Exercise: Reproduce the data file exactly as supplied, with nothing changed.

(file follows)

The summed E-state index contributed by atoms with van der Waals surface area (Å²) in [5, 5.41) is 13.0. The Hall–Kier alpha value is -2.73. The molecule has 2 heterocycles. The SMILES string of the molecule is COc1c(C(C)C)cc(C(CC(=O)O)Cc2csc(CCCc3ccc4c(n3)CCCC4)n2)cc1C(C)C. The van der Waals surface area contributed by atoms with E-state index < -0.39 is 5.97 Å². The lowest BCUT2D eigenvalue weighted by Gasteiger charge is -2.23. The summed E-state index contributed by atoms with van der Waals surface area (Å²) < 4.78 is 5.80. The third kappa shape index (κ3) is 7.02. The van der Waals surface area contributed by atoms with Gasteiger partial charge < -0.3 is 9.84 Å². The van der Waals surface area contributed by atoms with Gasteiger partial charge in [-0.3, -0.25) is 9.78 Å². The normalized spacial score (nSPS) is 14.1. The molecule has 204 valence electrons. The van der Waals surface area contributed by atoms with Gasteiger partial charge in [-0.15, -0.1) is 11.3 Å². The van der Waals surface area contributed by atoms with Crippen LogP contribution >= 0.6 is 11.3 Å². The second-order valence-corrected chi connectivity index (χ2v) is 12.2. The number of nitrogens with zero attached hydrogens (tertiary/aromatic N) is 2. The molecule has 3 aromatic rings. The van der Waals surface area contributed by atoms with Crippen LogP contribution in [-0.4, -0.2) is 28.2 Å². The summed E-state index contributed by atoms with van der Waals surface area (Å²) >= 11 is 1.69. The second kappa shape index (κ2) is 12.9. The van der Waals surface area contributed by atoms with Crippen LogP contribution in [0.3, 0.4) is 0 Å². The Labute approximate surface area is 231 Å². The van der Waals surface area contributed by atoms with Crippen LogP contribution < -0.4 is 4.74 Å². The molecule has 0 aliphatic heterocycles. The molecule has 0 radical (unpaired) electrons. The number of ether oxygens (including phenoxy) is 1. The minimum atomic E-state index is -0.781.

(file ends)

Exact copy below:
The summed E-state index contributed by atoms with van der Waals surface area (Å²) in [5, 5.41) is 13.0. The Hall–Kier alpha value is -2.73. The molecule has 2 heterocycles. The SMILES string of the molecule is COc1c(C(C)C)cc(C(CC(=O)O)Cc2csc(CCCc3ccc4c(n3)CCCC4)n2)cc1C(C)C. The van der Waals surface area contributed by atoms with E-state index < -0.39 is 5.97 Å². The lowest BCUT2D eigenvalue weighted by Gasteiger charge is -2.23. The summed E-state index contributed by atoms with van der Waals surface area (Å²) < 4.78 is 5.80. The third kappa shape index (κ3) is 7.02. The van der Waals surface area contributed by atoms with Gasteiger partial charge < -0.3 is 9.84 Å². The van der Waals surface area contributed by atoms with Gasteiger partial charge in [-0.3, -0.25) is 9.78 Å². The normalized spacial score (nSPS) is 14.1. The molecule has 204 valence electrons. The van der Waals surface area contributed by atoms with Gasteiger partial charge in [-0.15, -0.1) is 11.3 Å². The van der Waals surface area contributed by atoms with Crippen LogP contribution >= 0.6 is 11.3 Å². The second-order valence-corrected chi connectivity index (χ2v) is 12.2. The number of nitrogens with zero attached hydrogens (tertiary/aromatic N) is 2. The molecule has 3 aromatic rings. The van der Waals surface area contributed by atoms with Crippen LogP contribution in [-0.4, -0.2) is 28.2 Å². The summed E-state index contributed by atoms with van der Waals surface area (Å²) >= 11 is 1.69. The second kappa shape index (κ2) is 12.9. The van der Waals surface area contributed by atoms with Crippen LogP contribution in [0.3, 0.4) is 0 Å². The Labute approximate surface area is 231 Å². The van der Waals surface area contributed by atoms with Crippen LogP contribution < -0.4 is 4.74 Å². The molecule has 0 aliphatic heterocycles. The molecule has 0 radical (unpaired) electrons. The number of ether oxygens (including phenoxy) is 1. The minimum atomic E-state index is -0.781.